First Mars was the setting of imaginary declining civilizations; then it was a dead, cratered, Moon-like world. Thanks to a coordinated Mars exploration program that began in 1996 and continues to the present day, we now know Mars better than any world other than our own, yet we have more questions than ever.
Geologically, Mars is quiescent, but its atmosphere breathes and changes from year to year, interacting in complex ways with the water sequestered in Mars' ice caps and permafrost. Water does not, today, flow on Mars, but it evidently has in the past, and it may flow again in the future when Mars' rotation axis tilts much more steeply. Did Mars ever look like Earth, or has it always been as cold and dry as an Antarctic desert? Has there ever been the right combination of liquid water, available energy, and time to permit life to begin on Mars?
Latest Blogs from Mars
Just a day after the arrival of ExoMars Trace Gas Orbiter and its lander Schiaparelli, Mars Reconnaissance Orbiter has taken a photo of the landing site with its Context Camera, and things do not look good.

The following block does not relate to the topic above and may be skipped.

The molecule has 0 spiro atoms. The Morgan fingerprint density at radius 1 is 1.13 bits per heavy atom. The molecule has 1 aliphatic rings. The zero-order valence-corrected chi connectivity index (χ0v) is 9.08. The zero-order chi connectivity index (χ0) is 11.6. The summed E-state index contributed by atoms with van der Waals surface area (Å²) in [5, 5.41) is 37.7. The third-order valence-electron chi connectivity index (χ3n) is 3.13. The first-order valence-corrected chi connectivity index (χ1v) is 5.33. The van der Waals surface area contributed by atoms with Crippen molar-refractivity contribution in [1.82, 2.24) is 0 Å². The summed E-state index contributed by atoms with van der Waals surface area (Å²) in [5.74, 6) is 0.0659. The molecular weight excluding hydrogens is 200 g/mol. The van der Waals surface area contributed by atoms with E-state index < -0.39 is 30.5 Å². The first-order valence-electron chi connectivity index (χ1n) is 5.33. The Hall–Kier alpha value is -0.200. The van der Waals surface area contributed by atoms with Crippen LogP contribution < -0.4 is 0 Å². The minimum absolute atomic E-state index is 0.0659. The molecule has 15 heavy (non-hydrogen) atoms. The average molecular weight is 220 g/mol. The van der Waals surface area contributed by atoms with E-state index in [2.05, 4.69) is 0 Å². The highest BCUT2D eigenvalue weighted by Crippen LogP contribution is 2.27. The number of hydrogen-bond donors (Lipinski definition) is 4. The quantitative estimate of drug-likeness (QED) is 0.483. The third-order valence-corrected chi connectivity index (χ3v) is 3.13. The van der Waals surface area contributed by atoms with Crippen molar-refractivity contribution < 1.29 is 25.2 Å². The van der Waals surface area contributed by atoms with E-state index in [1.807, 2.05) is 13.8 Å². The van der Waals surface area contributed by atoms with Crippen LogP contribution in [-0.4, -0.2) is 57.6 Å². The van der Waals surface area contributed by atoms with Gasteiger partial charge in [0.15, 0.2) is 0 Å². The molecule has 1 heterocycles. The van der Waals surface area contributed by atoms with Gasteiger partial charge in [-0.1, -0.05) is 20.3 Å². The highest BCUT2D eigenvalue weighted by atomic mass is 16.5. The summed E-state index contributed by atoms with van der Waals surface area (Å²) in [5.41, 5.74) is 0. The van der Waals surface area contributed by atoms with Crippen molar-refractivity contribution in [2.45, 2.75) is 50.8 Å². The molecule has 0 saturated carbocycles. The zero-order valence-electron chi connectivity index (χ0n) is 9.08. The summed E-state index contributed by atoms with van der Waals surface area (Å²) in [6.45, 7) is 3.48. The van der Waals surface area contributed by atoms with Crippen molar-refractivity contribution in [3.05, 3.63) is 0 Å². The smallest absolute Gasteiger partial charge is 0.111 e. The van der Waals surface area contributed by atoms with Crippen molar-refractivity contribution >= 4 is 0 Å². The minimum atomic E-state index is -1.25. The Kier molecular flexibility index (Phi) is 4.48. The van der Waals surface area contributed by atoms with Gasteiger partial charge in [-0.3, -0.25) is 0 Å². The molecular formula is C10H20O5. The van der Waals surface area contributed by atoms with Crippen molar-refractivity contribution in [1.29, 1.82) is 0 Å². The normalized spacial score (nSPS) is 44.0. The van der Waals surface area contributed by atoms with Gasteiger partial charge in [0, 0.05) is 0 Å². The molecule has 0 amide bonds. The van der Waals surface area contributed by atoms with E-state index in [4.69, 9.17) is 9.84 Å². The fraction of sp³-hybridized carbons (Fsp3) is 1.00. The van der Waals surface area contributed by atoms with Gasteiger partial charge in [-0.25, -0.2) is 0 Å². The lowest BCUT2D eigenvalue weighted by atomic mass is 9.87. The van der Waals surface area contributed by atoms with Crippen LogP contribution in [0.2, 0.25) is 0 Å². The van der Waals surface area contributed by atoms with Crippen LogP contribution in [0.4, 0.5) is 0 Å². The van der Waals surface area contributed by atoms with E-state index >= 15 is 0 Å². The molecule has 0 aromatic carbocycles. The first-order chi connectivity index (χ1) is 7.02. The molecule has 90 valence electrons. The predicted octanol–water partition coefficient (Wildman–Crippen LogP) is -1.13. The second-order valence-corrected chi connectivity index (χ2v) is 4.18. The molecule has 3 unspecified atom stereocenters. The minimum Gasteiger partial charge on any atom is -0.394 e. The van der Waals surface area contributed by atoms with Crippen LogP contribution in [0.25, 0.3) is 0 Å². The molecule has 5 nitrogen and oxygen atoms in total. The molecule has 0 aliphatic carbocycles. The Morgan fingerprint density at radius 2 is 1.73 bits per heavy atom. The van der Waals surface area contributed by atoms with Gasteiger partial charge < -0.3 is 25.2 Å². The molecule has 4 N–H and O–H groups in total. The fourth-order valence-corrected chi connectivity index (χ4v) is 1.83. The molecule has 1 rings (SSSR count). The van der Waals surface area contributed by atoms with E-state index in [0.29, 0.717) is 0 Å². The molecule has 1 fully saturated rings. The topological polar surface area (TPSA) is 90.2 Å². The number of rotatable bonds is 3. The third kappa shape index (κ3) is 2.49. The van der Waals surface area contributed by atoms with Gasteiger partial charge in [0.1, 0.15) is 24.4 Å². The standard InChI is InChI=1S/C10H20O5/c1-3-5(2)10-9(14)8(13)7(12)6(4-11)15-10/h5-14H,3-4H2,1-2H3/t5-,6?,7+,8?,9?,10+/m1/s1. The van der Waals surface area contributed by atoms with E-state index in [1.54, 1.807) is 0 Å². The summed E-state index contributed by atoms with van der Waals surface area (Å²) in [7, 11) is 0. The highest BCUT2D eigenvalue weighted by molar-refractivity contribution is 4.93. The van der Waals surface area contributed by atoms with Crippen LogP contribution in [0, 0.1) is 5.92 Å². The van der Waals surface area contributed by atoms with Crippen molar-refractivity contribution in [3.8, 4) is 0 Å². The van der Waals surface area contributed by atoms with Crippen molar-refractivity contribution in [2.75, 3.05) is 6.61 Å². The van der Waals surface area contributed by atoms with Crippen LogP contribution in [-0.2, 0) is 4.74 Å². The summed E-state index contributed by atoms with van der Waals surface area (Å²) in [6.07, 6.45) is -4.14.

Today, the Opportunity rover attempted a difficult, never-before-possible feat: to shoot a photo of an arriving Mars lander from the Martian surface. Unfortunately, that attempt seems not to have succeeded. Opportunity has now returned the images from the observation attempt, but Schiaparelli is not visible.
An asteroid or comet headed for Earth is the only large-scale natural disaster we can prevent. Working together to fund our Shoemaker NEO Grants for astronomers, we can help save the world.